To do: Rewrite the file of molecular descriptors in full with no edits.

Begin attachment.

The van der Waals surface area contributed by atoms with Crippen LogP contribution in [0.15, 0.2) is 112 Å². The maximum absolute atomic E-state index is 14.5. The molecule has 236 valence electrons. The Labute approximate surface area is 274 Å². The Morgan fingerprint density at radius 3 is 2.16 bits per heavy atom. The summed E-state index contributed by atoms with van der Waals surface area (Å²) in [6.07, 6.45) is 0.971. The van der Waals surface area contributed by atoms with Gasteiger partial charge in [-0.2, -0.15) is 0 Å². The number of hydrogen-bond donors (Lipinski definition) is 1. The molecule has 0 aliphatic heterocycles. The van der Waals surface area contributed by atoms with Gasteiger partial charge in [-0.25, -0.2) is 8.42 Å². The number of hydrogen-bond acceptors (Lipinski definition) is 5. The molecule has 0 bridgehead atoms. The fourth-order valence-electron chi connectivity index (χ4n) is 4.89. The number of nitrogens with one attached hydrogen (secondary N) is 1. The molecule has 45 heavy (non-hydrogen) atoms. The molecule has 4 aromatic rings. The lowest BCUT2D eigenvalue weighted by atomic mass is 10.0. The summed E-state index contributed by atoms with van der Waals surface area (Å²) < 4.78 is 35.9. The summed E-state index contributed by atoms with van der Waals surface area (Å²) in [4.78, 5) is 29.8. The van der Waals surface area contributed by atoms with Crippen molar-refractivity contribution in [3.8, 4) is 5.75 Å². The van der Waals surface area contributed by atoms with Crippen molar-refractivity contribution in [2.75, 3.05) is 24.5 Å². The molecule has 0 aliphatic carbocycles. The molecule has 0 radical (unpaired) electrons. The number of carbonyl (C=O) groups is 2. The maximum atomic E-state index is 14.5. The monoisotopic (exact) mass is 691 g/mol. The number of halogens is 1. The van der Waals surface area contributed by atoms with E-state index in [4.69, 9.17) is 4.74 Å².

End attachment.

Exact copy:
The van der Waals surface area contributed by atoms with Crippen LogP contribution in [0.15, 0.2) is 112 Å². The maximum absolute atomic E-state index is 14.5. The molecule has 236 valence electrons. The Labute approximate surface area is 274 Å². The Morgan fingerprint density at radius 3 is 2.16 bits per heavy atom. The summed E-state index contributed by atoms with van der Waals surface area (Å²) in [6.07, 6.45) is 0.971. The van der Waals surface area contributed by atoms with Gasteiger partial charge in [-0.2, -0.15) is 0 Å². The number of hydrogen-bond donors (Lipinski definition) is 1. The molecule has 0 aliphatic heterocycles. The van der Waals surface area contributed by atoms with Gasteiger partial charge in [-0.25, -0.2) is 8.42 Å². The number of hydrogen-bond acceptors (Lipinski definition) is 5. The molecule has 0 bridgehead atoms. The fourth-order valence-electron chi connectivity index (χ4n) is 4.89. The number of nitrogens with one attached hydrogen (secondary N) is 1. The molecule has 45 heavy (non-hydrogen) atoms. The molecule has 4 aromatic rings. The lowest BCUT2D eigenvalue weighted by atomic mass is 10.0. The summed E-state index contributed by atoms with van der Waals surface area (Å²) < 4.78 is 35.9. The summed E-state index contributed by atoms with van der Waals surface area (Å²) in [4.78, 5) is 29.8. The van der Waals surface area contributed by atoms with Crippen molar-refractivity contribution in [3.8, 4) is 5.75 Å². The van der Waals surface area contributed by atoms with Crippen molar-refractivity contribution in [2.75, 3.05) is 24.5 Å². The molecule has 0 aliphatic carbocycles. The molecule has 0 radical (unpaired) electrons. The number of carbonyl (C=O) groups is 2. The maximum atomic E-state index is 14.5. The monoisotopic (exact) mass is 691 g/mol. The number of halogens is 1. The van der Waals surface area contributed by atoms with E-state index in [4.69, 9.17) is 4.74 Å².